Ruto trip: What Kenyans don’t know

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NAISULA LESUUDA

The whistle-stop state visits Deputy President Ruto and his entourage made to Central and West African nations achieved tremendous success going by its mission and intent. In some quarters, most likely for lack of facts, this mission generated heat of kiln proportions but very little light.

This 15-person strong delegation was my first ever official trip since I was sworn in as Senator. I can attest without any fear of contradiction whatsoever that it was a memorable and worthy eye-opener to members of our delegation as it was to our hosts.

Mr Ruto’s entourage comprised government leaders drawn from several departments and hierarchies. In the spirit of role-sharing and creating synergy, each stratum represented took home its portion of assignments from the overall experience offered by the trip. This, in my opinion, is the way to erase presumption and second-guessing on the part of those involved in formulating government policy.

That this is Africa’s moment is no longer idle talk anywhere in the world. And Kenya’s current regime is aware that romanticizing Africa without taking real action in propping it up, clothing her people with dignity and guaranteeing them security is a waste of time.

Africa is the world’s next frontier and also home to vast resources that the rest of the world is thirsty for. Yet, because of a colonial heritage dictated to by multiple masters, Africa has not found a coherent voice that can mobilize states right round the continent to approach issues that affect her from a united front.

This lack of coherence in her approach to solving her challenges has made Africa vulnerable to all manner of manipulation and misuse by all divergent selfish interests across the globe. This sad situation in turn has made nonsense of the ever elusive quest for lasting peace in the continent and also denied her of the chance to trade profitably with her more than one billion-strong population.

Kenya’s current regime, encouraged especially by her privileged geopolitical position in the continent has decided to play a leading role in ensuring that Africa benefits fully from her status and resources. The re-emerging pan-Africanism – and the desire to go beyond mere armchair ideological posturing of the 1960s – requires closer bilateral cooperation and lasting watch-my-back-I-watch-yours friendship.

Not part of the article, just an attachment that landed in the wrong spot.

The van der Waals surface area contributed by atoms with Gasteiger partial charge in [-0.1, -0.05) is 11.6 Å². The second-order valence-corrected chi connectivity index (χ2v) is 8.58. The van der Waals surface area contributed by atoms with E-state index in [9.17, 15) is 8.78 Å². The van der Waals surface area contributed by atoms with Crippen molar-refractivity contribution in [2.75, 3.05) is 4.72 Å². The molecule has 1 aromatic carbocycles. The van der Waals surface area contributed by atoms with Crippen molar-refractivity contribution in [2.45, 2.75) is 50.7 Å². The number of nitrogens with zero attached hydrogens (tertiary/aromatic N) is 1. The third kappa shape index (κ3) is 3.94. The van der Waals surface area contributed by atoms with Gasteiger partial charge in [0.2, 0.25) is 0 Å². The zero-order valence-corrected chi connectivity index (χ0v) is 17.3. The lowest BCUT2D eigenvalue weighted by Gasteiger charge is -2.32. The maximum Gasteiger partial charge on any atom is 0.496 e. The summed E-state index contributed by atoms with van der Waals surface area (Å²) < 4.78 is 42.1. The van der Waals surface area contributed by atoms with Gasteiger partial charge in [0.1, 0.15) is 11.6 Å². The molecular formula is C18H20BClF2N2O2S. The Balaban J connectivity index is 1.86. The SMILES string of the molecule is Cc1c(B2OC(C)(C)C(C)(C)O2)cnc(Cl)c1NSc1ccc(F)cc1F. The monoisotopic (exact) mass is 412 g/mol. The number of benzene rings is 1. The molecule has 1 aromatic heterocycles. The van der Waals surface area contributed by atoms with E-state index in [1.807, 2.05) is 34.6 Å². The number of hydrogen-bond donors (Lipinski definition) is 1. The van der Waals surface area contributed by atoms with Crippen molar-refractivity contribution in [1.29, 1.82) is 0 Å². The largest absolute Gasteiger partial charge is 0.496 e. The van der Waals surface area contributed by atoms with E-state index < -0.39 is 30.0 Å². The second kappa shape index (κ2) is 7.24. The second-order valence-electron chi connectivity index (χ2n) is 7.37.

In a nutshell, the foregoing summarizes the rhyme and reason of the much misunderstood Ruto-led delegation to Central and West Africa.

During this trip, I was shocked to realise that parts of Central and West Africa still import basic commodities such as foodstuff from Europe. In fact, whole populations in that part of the continent are hooked to Europe in a manner that manifestly stifles the development of their own region. The irony is that some of the goods citizens of the countries we visited need are readily available in other parts of the continent. African countries must surely find ways of talking and reaching out to each other. After all, the challenges facing the continent are not too dissimilar.

If there ever was a living threat to Africa’s peace and prosperity it is in the security sector. In the present day setting cross-border criminals, drug dealers, freebooters, economic hit-men and assorted saboteurs of the rule of the law have easier time exchanging information and finding their way to any part of the continent. Such derelict and their accomplices are a security nightmare in the wider sense.

To contain them, elaborate interstate security collaboration is an absolute necessity. With my experience in Central and West Africa, I am persuaded that unless we deliberately curtail Africa’s security threats, our efforts to improve our lot will always come to naught. To that end, the Ruto-led sojourn to Central and West Africa opened fresh impetus to re-evaluate and act upon security hurdles in the continent.

Africa does not have a choice but to share the burden of her displaced peoples so that the weight does not overwhelm and disadvantage some parts of the continent at the expense of development. Kenya currently is host to over one million refugees – 600,000 of them of Somali extraction in Dadaab alone.

This, by any means, is a heavy load. While the solution does not lie in distributing the refugees among African nations, it is instructive that the case for peace is taken as a continental mandate so that we reduce the runaway numbers of civil strife.

The desire of the Uhuru-Ruto government to grow the economy by double digit is well within reach if the African market opens doors further to our tea, airline network and so on.

Ruto’s was a sowing mission. The diversionary outbursts sound more like products of malevolence, misinformation and myopia. So before we shout ourselves hoarse over the nitty-gritty of the visit to Central and West Africa, let us not forget that we harvest where we have sown.

Naisula Lesuuda (OGW) is a Senator, Communication consultant and Peace Ambassador.

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